All the information is brought to the district attorney, whose job is to make a final decision and grant or not grant protection of the stand your ground law in Georgia. The case may be handed over to a grand jury if the evidence is unclear.

Self-Defense Cases and the Stand Your Ground Law in Georgia

Self defense cases are quite common in Georgia. Though some individuals may use the Georgia stand your ground law to cover up a murder, it gives lawful individuals immunity in court after acting in self defense.

One such case was discussed at the end of November 2022. A shooting ensued on Gresham Road in Atlanta when one person was killed due to a home invasion. When the case was in the news, police were leaning towards justifying the shooter based on the stand your ground law. The three remaining intruders were en route to face their charges in court.

Not all those who want to use the stand your ground law in their favor do so successfully. A black man named William Wilson was faced with criminal charges for shooting and killing a 17-year old girl. To exercise the Georgia stand your ground law, Wilson stated that the girl and her friends were screaming racial slurs at him from their car and trying to “run him and his white girlfriend off the road”. Wilson argued the shot was self defense and got ten years in prison, which is the longest sentence one can receive for taking someone’s life as a result of self defense and enforcing the stand your ground law.

It appears that stand your ground laws are a common defense for Georgia residents. Another case of shooting in Atlanta was reported in August of 2022. At the time of investigation, police believed the culprit acted in self defense.

Georgia Adverse Possession Laws
Also read:State Georgia Adverse Possession Laws

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States with stand your ground laws introduced them to protect people who were forced to act in self defense. After all, in what world does it make sense to send to jail a person who was merely trying to protect themselves or their family? Standing your ground does not mean taking matters into your own hands and initiating attacks on any uninvited guest on your property. Quite the opposite; it’s a tool that can save you when there is not enough time for police intervention.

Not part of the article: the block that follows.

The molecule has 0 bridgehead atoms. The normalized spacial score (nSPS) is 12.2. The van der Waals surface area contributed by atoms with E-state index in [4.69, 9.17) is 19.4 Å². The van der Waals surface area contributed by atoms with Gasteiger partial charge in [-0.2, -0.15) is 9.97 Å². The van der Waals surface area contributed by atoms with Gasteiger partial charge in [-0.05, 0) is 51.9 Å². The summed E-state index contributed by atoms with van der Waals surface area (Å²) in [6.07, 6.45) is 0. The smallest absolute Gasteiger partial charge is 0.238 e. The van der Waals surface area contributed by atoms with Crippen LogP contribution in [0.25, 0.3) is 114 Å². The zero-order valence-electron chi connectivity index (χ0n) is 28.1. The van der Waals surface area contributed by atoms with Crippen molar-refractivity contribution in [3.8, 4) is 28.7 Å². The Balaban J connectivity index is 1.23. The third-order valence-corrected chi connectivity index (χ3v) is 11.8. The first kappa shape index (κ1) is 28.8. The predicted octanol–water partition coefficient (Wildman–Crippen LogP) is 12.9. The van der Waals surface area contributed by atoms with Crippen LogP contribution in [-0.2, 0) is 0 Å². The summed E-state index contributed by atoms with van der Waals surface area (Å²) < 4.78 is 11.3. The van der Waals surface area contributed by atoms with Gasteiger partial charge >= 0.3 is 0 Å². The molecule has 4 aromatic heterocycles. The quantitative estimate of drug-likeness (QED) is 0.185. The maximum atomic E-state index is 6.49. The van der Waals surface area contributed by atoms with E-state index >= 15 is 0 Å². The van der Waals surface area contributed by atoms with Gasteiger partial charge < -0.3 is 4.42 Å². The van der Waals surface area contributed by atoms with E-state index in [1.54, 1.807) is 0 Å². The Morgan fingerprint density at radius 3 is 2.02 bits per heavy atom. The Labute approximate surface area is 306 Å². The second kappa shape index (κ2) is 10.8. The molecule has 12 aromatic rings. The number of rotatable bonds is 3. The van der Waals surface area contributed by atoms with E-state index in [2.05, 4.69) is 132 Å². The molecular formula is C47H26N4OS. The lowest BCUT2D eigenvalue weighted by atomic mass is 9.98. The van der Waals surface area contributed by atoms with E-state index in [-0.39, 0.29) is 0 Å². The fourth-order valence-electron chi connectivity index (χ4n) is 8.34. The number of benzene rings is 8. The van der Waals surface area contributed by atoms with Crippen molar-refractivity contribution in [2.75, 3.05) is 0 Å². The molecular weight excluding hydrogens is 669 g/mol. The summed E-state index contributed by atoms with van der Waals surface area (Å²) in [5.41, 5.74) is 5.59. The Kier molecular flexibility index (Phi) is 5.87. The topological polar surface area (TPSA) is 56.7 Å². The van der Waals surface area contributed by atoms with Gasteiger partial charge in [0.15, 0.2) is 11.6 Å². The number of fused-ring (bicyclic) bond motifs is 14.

The answer to the question, “Is self defense legal?” is yes. However, remember that standing your ground implies using reasonable force when necessary under the specific stand your ground law. The jury might find the level of force used unnecessarily strong and your attorney might not be able to argue with that.


Can you defend your property with deadly force in Georgia?

Under the stand your ground law, you are justified to use any level of force that you deem reasonable and necessary to protect yourself, another person, or your property. If the intruder refuses to retreat and does not respond to smaller levels of force, you may use deadly force to stand your ground.

Can you carry guns in Georgia?

Effective the 12th of April of 2022, Georgia allows all lawful weapons carriers, experienced or not, to carry a handgun in public. That applies to most public places, but not all. A legal weapons carrier will not be subject to background checks or obtaining a permit to buy and carry a handgun. If you fall in the lawful weapons carrier category, you can have a gun in Georgia.

Can I shoot a trespasser in Georgia?

You cannot shoot a person simply because they are trespassing. You are obliged to ask them to leave if it is safe. If the trespasser does not harm you or your property (perhaps they ended up on your property by accident), you cannot shoot them. You can practice the stand your ground law only if the trespasser poses an active threat to you, another person, or your property.

Article by Yevheniia Savchenko

Yevheniia Savchenko is a Product Content Manager at Lawrina. Yevheniia creates user interface copies for Lawrina products, writes release notes, and helps customers get the best user experience from all Lawrina products. Also, Yevheniia is in charge of creating helpful content on legal template pages (Lawrina Templates) and up-to-date information on US law (Lawrina Guides). In her spare time, Yevheniia takes up swimming, travels, and goes for a walk in her home city.